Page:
Very close to ensuring correct rates, be picky about what sort of projects you accept. When I first started out this would have seemed irresponsible at best, the idea of turning away work is counterintuitive but can make sense. There are certain types of job that we’ve accepted in the past which have not been in line with our business model. Doing the odd bit here and there is fine but these things can snowball and you can end up having to completely redirect your business. This could work out if the new direction is one you are comfortable with and pays the bills well, but if not you need to do something about it. There’s a couple of options here. You can expand your business to include these projects (outsourcing is very much your friend here) in such a manner as to ensure you have the resources to continue pushing in the direction you want to go. My preference is to get to know other agencies who do cover the sorts of projects we would rather avoid. This allows us to redirect the projects elsewhere while keeping the client happy and helping out whoever we pass them onto. Good karma which should hopefully flow back our way in time. Of course there is the fear with clients for whom you do assorted projects that if you pass on one of them they may take everything elsewhere (as has happened to us before), this is a risk that needs to be considered carefully and would be best dealt with by accepting the projects but outsourcing.
Once again stating the obvious an incredibly important aspect of managing workload is effective time management and ensuring you are as organised as possible. An insane amount of time can be wasted by bad business practices, and you probably don’t even know you’re wasting it. I’ve had a degree of success with the Getting Things Done method although I have found a need to revisit it on occasion for a topup. The web is full of advice and applications to help get you organised and there’s absolutely no excuse not to. Regular review of your practices is strongly advised, it’s easy to slip into bad habits especially as your business grows and evolves.
Hopefully this helps to prevent a stress related breakdown for someone! I’d love to know how other small agencies and freelancers deal with long term excessive workloads. Please let me know in the comments below.
Disclaimer – I’m not a sociopath. I have a degree of concern for my fellow man and try and conduct my business in an ethical manner. I fully appreciate that if you take the ‘it’s just business’ point of view to running your commercial affairs you probably have none of the problems above and have slightly scarier solutions if you do.
* Low Quality Work = Work that is unlikely to lead to anything further and whose outcome is something that I wouldn’t want to let anyone know I’ve been involved in. Often happens when a client insists on doing things a certain way (the wrong way) and refuses to accept advice. Previously I would grit my teeth and think of the money, now I’m less inclined.
January 24, 2011
So, let’s say you hire a builder to build a wall in your garden. The builder gives you some advice about where he thinks the wall should go, how high it should be and what sort of bricks it should be made of. You ignore his advice because it’s your garden and you know your garden better than he does.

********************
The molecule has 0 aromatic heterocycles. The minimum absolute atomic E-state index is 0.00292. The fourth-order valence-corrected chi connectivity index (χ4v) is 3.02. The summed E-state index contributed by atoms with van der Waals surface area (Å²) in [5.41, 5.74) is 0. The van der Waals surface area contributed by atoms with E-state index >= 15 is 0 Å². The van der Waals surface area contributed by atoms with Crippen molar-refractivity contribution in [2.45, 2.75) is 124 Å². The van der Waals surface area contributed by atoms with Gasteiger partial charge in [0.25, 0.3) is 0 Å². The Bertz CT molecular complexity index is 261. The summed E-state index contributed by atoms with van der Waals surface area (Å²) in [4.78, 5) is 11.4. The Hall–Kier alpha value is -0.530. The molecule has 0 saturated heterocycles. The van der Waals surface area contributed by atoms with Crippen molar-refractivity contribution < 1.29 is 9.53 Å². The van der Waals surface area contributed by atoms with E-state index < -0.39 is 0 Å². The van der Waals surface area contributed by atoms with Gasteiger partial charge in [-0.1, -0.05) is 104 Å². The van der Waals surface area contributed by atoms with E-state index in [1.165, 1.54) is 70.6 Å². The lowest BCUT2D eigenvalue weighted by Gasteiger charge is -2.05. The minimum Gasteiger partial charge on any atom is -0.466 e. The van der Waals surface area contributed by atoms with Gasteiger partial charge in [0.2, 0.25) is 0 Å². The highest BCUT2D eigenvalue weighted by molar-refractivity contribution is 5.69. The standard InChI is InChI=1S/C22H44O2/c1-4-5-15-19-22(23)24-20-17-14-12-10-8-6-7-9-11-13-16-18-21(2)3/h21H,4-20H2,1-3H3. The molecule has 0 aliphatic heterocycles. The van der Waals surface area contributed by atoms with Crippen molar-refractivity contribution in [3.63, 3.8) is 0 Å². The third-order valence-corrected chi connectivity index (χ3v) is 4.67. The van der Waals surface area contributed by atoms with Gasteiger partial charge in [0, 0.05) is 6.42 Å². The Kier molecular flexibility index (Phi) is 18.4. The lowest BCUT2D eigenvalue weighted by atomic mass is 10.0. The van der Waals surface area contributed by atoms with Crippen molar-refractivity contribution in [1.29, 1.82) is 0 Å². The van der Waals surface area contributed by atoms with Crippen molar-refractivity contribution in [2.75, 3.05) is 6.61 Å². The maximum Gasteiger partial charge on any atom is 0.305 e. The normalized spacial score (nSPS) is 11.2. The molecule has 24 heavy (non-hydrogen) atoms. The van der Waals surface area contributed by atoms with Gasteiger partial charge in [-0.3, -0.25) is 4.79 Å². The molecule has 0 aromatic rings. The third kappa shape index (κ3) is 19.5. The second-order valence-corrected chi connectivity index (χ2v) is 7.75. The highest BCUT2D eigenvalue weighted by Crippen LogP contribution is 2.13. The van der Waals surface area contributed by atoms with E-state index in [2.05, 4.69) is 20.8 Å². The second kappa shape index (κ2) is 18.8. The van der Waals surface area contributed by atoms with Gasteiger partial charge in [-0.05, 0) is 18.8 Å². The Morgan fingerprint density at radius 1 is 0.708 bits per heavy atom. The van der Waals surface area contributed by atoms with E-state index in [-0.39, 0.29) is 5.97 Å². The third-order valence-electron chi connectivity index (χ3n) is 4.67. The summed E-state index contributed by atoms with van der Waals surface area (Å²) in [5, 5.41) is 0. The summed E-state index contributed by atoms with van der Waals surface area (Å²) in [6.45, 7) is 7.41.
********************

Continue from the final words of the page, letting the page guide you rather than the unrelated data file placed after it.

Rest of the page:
He builds the wall where you ask, using the materials you requested and at the height you felt appropriate. You decide you don’t like the position so he knocks it down and starts again in the new position.
This time you decide the wall is too high, so he does some builder stuff and makes it lower. But then, suddenly, you realise it looks stupid at that height in that position so you ask him to move it elsewhere. He knocks it down and starts again.
Oh no! It’s the wrong sort of bricks. It clashes horribly with the shed where it is now. You ask the builder to change the type of bricks in your wall to nice yellow ones. He knocks it down and starts again.
Damn! It’s too low, you can see the neighbours ugly child over it. Not a problem, the builder makes it a bit higher.
So you’ve got a nice yellow wall that carefully obscures the ugly children next door but doesn’t clash with the shed. But something’s not quite right. Oh, you can no longer see out of your kitchen window. You are sure the builder mentioned something about this previously but you opted to ignore him because you know your garden better than he does (silly builder).
One last time. You ask the builder where it was he thought the wall should go (and how high, and in what colour), he tells you again what he said at the start and you agree to it (of course it was completely your idea all along, he knows NOTHING of your garden). You finally have a nice wall that obscures whatever you need obscuring while not obscuring whatever it is you don’t want obscuring. You are happy, the builder is happy.
The question is, how many walls should you have to pay for? You only have one new wall in your garden so surely you only have to pay for the one wall?
April 7, 2010
A beautiful dance, reflecting the struggles of mankind in an act as simple as sending a mass-email.
We meet once a week…
I’m emailed that week’s marketing email.
and we talk of what’s to come…
I insist we put a delay on the delivery so they can properly proof read it, fair chance no-one has yet, they insist it’s MEGAURGENT and must be sent IMMEDIATELY, NO DELAY!!!
We take our first steps…
I correct the horrific spelling errors and lightly proofread the mailout. I would proof-read it more thoroughly but hard to do so when being constantly questioned IS IT DONE YET IS IT DONE YET IS IT DONE YET?
The dance proper begins…
I queue the mailout up to be sent in an hour and send them test copies. They say URGENT SEND NOW NO DELAY!!11!! I insist they read the test copies and check them. They say URGENT SEND NOW NO DELAY!!11!! (for even a 20 minute delay will weaken their marketing message until it is nothing but a fine morning mist dissipating in the sun. I pretend I have gone deaf and leave the delay on.
We conclude our dance for this time.
Two minutes before the mailout is queued to go I’m contacted with MEGAURGENT FIX IT FIX IT FIX IT!!111!! For why? Because there were some glaring inaccuracies and the name of the MD was spelled wrong (again).
And onto the next time, when it will be as though we haven’t already done this a thousand times before. Each time fresh, the same steps, although with slightly different timing.
I am Bob. This is my blog. It is an outlet and a substitute for real life. It contains my art, photography, illustration and thoughts on mental health (I deal with anxiety on a pretty much constant basis).